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Doctors fear epidemics in overcrowded camps

© Anupam Srivastava / UNICEF / 2004
Yohana, a fisherman, breaks down while narrating his story in village Mela Manakudi, one of the worst affected areas in Tamil Nadu

Kanyakumari, December 28: The sea that gives livelihood also gives death. Thousands of fishermen, their families and others living right on the edge of the sea in Kanyakuari district of Tamil Nadu -- which has the southern tip of the Indian peninsula -- have learnt this lesson after being face to face with death.

Hundreds of them have not lived to learn from the experience. Official figures put the deaths in this district at nearly seven hundred. The death toll is rising by the hour as bodies are being extricated from the debris of houses that were razed to the ground by the tsunamis that hit this district known for its fishing and its majestic temples and churches. District officials fear the numbers will continue to rise over the next few days. More than seven hundred fishermen are still missing.

It all happened on the morning of Sunday, December 26. Sub-inspector K. R. Sonamithu was at Mela Manakudi, one of the worst-affected villages. "The sea struck twice," recalls the police officer, recuperating in a private hospital after he suffered injuries in his encounter with the sea. "The first time, the waves were lighter, but dangerous," he says. Before noon, however, the sea withdrew and he saw a sight neither he nor anyone else in the area had ever seen before. The sea withdrew by more than a kilometre or so, leaving shingles and fish on the bed. "Hundreds of people -- especially women and children -- rushed towards the sea to watch this incredibly interesting phenomenon. Many started catching the fish," he says.

Trainee Sub-Inspector, Clarence, says the police persons suspected danger and they whistled to send people away, but no one listened. Suddenly, the sea rose like a giant wall "as high as two coconut trees" and rushed towards them. It was as if the sea was gathering its strength like a tightly strung bow, and shot its immense water at people as they stood watching. "I could see it from a distance. That is when we all ran for our lives," she says.  She is one of the four of over a hundred people who survived from the crowd that stood by the sea that morning. Mela Manakudi has reported 134 deaths till now and a large number of people are still reported to be missing. Two-thirds of them are women and children. Children particularly were badly affected as they could neither run fast nor hold on to anything for support as the sea lashed them.

For the people of Kanyakumari -- particularly the fishermen whose lives revolve around the sea -  it is a situation they are not able to cope with.  It is as much about losing their family and kin as about being betrayed by the sea. Yohana's wife is missing. As he stands crying on the village street, with bulldozers rummaging through the debris and turning the earth upside down, he has little hope that she will be found. Sub-inspector Periyasamy, supervising the rescue operation, says their three days of search has yielded many dead bodies but only one living being -- a two and a half year old who was found in the bushes.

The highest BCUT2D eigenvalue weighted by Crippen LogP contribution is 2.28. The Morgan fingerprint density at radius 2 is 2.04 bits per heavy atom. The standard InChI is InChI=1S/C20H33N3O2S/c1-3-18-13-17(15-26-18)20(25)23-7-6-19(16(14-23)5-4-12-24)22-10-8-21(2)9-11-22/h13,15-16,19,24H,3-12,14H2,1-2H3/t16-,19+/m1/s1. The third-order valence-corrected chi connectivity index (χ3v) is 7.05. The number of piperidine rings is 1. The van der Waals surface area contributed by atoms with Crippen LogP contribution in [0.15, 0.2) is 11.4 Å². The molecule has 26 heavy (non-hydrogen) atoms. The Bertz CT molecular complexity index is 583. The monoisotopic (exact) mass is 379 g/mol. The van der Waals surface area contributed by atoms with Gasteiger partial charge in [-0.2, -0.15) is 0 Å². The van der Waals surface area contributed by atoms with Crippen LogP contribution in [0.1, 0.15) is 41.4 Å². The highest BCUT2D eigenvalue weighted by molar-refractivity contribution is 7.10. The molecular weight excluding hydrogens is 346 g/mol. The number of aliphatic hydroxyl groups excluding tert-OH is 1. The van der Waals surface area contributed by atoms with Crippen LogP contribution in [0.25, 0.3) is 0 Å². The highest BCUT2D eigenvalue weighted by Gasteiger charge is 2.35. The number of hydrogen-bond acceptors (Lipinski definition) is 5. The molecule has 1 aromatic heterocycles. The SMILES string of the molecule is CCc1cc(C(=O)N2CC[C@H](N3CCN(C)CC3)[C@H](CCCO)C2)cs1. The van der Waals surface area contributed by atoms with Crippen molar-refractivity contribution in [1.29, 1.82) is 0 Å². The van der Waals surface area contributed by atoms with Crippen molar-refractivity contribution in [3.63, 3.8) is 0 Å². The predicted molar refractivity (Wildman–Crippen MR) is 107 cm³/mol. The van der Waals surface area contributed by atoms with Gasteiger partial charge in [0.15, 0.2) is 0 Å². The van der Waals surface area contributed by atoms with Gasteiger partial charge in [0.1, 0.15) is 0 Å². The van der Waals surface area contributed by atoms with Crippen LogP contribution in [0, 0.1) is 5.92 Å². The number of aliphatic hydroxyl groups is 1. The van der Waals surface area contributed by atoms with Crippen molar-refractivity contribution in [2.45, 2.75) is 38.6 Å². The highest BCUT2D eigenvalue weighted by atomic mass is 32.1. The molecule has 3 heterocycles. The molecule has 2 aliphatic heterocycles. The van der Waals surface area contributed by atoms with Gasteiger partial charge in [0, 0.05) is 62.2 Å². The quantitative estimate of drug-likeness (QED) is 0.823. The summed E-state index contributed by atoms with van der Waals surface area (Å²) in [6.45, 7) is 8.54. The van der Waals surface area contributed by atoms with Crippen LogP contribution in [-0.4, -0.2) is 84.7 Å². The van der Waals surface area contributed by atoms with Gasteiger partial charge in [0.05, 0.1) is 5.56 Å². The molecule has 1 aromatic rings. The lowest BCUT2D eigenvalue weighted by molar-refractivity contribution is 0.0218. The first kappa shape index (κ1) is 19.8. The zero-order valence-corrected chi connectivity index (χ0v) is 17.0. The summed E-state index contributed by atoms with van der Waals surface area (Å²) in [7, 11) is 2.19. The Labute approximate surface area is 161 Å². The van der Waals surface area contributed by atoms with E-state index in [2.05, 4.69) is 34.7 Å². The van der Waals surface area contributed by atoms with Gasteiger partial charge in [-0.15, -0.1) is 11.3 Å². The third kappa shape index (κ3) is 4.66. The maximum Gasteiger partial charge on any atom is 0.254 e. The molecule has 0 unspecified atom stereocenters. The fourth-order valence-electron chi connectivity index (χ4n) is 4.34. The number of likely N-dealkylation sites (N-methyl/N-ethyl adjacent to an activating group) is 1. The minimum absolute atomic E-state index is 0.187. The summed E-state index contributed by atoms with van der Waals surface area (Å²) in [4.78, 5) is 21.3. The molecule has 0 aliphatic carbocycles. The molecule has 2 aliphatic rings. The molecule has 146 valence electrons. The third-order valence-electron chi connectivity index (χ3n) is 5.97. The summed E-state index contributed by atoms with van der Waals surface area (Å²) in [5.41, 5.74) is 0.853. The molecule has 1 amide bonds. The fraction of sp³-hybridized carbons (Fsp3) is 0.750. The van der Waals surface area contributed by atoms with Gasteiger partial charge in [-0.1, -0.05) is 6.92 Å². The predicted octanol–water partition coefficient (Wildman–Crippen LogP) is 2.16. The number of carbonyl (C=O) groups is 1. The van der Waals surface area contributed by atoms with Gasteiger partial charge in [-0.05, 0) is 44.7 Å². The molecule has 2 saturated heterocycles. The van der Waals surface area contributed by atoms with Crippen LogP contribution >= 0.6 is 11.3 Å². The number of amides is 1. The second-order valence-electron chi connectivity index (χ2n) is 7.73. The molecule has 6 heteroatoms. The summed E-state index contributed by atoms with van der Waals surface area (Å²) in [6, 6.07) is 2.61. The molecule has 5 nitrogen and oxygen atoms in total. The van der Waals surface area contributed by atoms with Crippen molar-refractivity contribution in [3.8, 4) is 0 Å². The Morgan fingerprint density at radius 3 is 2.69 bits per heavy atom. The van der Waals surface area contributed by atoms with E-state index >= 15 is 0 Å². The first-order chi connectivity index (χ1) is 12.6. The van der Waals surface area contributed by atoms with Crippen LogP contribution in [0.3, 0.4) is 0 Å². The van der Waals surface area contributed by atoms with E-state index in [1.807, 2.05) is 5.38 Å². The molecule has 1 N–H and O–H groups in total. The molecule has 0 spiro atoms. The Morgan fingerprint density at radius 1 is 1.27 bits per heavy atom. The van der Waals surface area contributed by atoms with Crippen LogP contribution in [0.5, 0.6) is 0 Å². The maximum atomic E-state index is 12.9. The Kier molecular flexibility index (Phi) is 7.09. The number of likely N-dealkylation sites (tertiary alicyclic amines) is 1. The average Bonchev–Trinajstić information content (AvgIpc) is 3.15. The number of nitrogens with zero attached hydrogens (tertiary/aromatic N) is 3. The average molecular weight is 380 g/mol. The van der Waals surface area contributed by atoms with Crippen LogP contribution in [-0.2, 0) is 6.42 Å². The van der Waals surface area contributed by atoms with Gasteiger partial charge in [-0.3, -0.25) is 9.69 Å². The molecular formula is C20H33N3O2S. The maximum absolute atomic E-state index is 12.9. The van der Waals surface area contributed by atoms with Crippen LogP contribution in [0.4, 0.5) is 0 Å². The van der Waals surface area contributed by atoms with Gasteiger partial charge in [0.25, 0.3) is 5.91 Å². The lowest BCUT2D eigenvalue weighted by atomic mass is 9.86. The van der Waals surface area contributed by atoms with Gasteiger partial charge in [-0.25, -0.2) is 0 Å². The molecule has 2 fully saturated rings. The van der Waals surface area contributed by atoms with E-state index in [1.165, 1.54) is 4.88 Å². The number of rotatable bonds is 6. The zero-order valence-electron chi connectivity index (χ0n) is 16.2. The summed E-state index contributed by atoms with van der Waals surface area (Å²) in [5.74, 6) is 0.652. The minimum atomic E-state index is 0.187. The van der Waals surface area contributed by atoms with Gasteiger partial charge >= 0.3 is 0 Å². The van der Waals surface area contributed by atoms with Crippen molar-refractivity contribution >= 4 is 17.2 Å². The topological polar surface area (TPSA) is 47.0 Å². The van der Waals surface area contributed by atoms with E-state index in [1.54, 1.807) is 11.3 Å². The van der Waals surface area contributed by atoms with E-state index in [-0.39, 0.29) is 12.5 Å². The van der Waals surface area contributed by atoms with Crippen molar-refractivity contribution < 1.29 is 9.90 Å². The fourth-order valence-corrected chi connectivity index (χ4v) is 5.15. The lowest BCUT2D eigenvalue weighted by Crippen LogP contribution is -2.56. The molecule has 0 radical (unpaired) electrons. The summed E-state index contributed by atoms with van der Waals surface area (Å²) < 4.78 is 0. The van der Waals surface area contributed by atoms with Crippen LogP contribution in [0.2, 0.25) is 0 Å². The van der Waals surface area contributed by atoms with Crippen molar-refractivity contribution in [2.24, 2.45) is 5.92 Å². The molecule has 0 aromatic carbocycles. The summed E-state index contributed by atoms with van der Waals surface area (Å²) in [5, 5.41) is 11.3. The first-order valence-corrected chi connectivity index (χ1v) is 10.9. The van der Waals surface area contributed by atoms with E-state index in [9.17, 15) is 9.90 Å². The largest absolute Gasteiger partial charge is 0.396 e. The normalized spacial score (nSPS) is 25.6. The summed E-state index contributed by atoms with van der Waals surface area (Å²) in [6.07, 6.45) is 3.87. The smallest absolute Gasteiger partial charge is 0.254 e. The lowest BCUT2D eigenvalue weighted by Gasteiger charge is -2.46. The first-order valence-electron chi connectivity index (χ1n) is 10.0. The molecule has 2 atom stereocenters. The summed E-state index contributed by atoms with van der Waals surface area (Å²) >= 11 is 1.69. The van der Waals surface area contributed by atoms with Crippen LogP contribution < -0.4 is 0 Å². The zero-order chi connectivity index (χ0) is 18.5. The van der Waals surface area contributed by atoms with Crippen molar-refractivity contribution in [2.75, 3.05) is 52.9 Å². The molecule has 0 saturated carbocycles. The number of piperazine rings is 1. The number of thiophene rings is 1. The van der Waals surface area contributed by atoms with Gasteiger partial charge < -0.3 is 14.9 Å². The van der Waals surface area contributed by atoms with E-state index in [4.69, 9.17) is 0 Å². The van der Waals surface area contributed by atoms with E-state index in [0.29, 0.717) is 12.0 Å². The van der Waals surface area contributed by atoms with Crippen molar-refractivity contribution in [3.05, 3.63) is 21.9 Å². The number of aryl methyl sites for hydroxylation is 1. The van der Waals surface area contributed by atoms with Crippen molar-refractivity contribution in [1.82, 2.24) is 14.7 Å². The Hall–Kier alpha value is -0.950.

With villages completely destroyed by the tsunami, villages have become ghost villages with broken, empty houses and stench of decomposed human bodies prompting the police where to look for victims. Thousands of families have abandoned their homes and are living in camps that are being run by churches and non-governmental institutions. The only residents are those who have survived and are looking for their missing relatives. The UNICEF team visiting Kanyakumari was told in one such camp run by a local church that "we may be on the brink of a diarrhoeal epidemic" with 4,000  people depending on 15 toilets in the church premises. Doctor Sunil, working in the camp, says, "Children need cleaner water and cleaner environment than anyone else as they are more vulnerable. If they continue to live like this, there may be an outbreak of an epidemic."

Going back to villages means camping would require support in staying somewhere close to their houses. Father Angelo from the church says that people will need support in terms of camp back in their villages once they decide to go back and begin to reconstruct. Joint director, Health, Guruswamy says that the need of bleaching powder is "immediate and urgent" and will help in ensuring that no epidemics break out when people return.

UNICEF is arranging to send shelter material and bleaching powder to the areas affected by the tidal wave surge. Currently, there are four teams in different parts of India, conducting rapid assessments of the situation so that UNICEF can target its relief activities more effectively.

 

 

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